How to Upgrade From XP to Windows 7
You had good reason to stick with XP and skip the Vista experience entirely. But now that the folks at Microsoft have created a new operating system that's worth moving to, they haven't made the upgrade easy, because you have to perform a clean install of the OS. Here are the issues you need to be aware of, and how to handle them. Then read the main article, "How to Upgrade to Windows 7" for more information on the process.
Hardware: Your hardware may not be up to the task of running Windows 7--and even if it is, your drivers won't work. Unfortunately, a simple upgrade install is out of the question, too; Microsoft requires that you XP users do a clean install.
It's a good idea for anyone contemplating the upgrade to run the Windows 7 Upgrade Advisor first; for XP users, this step is absolutely vital.
Upgrading your motherboard's firmware also becomes more important; check your system manufacturer's Web site to see if an upgrade is available.
Windows 7 can't use XP drivers: Check the Windows 7 Compatibility Center, which was still in its "coming soon" phase at the time of this writing. In the meantime, the Vista version of the Compatibility Center--look for a link on the page--can help, since Vista drivers work in XP, but the fit isn't perfect. Some Vista drivers download as .exe files that run exclusively in Vista.
Not all XP applications work in Vista, or in Windows 7, either. Again, the Compatibility Centers can tell you what works, what doesn't, and where you can download the necessary patches.
Windows XP Mode: Windows 7's XP Mode could be the solution to your application compatibility problems. This mode runs XP in a virtual machine inside 7, although the user interface is more integrated than in most virtual machines. For instance, XP and 7 applications appear together on the same desktop.
But XP Mode may not work on your PC. It requires a CPU with virtualization capabilities. Browse to the Microsoft's page of instructions on how to find out whether your CPU has this feature and, if it does, how to turn it on. XP Mode doesn't ship with Windows 7, but it's available as a free download. It also comes with a full version of XP.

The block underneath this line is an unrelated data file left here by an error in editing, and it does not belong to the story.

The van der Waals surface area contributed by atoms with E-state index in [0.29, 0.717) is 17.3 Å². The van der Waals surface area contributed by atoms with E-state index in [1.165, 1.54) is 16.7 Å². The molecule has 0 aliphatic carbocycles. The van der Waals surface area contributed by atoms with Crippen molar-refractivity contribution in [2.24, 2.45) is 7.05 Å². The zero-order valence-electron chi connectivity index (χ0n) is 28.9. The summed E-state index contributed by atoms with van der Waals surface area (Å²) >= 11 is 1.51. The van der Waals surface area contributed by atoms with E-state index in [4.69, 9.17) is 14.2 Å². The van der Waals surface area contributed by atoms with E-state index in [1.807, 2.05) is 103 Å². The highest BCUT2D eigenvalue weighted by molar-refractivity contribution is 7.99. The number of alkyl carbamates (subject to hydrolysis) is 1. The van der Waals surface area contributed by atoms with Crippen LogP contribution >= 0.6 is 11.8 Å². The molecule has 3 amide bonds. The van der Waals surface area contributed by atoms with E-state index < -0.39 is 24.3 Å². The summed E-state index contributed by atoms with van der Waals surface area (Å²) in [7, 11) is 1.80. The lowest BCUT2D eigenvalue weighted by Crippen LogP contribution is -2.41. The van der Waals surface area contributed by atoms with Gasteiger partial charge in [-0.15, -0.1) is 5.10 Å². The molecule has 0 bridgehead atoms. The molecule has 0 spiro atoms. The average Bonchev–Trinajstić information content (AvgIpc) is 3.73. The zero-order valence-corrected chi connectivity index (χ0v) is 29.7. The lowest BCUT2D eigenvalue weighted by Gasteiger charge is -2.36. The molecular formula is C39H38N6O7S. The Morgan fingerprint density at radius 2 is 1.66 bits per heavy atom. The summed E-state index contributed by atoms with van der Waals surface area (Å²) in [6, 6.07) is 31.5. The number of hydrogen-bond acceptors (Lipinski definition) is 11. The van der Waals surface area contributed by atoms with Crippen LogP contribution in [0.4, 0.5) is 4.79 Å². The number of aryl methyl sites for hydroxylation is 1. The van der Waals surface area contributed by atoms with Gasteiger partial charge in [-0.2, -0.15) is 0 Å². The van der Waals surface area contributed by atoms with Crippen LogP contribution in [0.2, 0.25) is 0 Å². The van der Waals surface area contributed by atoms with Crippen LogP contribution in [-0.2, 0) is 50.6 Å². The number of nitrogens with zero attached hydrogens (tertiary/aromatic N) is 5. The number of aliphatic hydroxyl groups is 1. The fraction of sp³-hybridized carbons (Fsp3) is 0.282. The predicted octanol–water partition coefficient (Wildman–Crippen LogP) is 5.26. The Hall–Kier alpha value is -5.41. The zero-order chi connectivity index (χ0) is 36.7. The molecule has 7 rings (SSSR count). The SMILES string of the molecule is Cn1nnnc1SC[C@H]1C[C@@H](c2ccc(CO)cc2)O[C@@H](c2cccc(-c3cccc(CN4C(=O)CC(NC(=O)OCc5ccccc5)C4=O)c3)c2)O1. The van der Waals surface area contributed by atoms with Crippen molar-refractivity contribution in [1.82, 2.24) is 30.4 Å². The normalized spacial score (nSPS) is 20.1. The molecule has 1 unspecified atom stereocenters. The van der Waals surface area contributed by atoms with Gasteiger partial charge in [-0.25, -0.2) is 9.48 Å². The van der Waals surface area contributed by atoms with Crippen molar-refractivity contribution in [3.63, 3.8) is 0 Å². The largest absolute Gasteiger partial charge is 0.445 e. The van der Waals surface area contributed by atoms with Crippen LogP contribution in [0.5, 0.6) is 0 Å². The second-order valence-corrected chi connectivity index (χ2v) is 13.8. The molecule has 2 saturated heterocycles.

One XP-to-7 issue is just something to be aware of: These two versions of Windows store your data files in different locations. The XP folder C:\ Documents and Settings is now C:\Users. Application Data is now the abbreviated AppData. Local Settings\Application Data is now AppData\Local. And your Music, Pictures, and Videos folders now sit beside My Documents rather than inside it.
The Windows 7 installation program moves all of your old folders to a folder called C:\Windows.old. You may need to remember, as you try to get your new program installations together with your old data, that the Outlook.pst file that is now in C:\Windows.old\Documents and Settings\yourlogon\Local Settings\Application Data\Microsoft\Outlook belongs in the new location C:\Users\yourlogon\AppData\Local\Microsoft\Outlook.
For more of PCW's Windows 7 coverage, read our in-depth Windows 7 review, and read how we tested Windows 7. For ongoing information about Windows 7, sign up for PC World's Windows News and Tips newsletter. And for comprehensive, straightforward advice and tips that can help you get the most out of the new operating system, order PC World's Windows 7 Superguide, on CD-ROM or in a convenient, downloadable PDF file.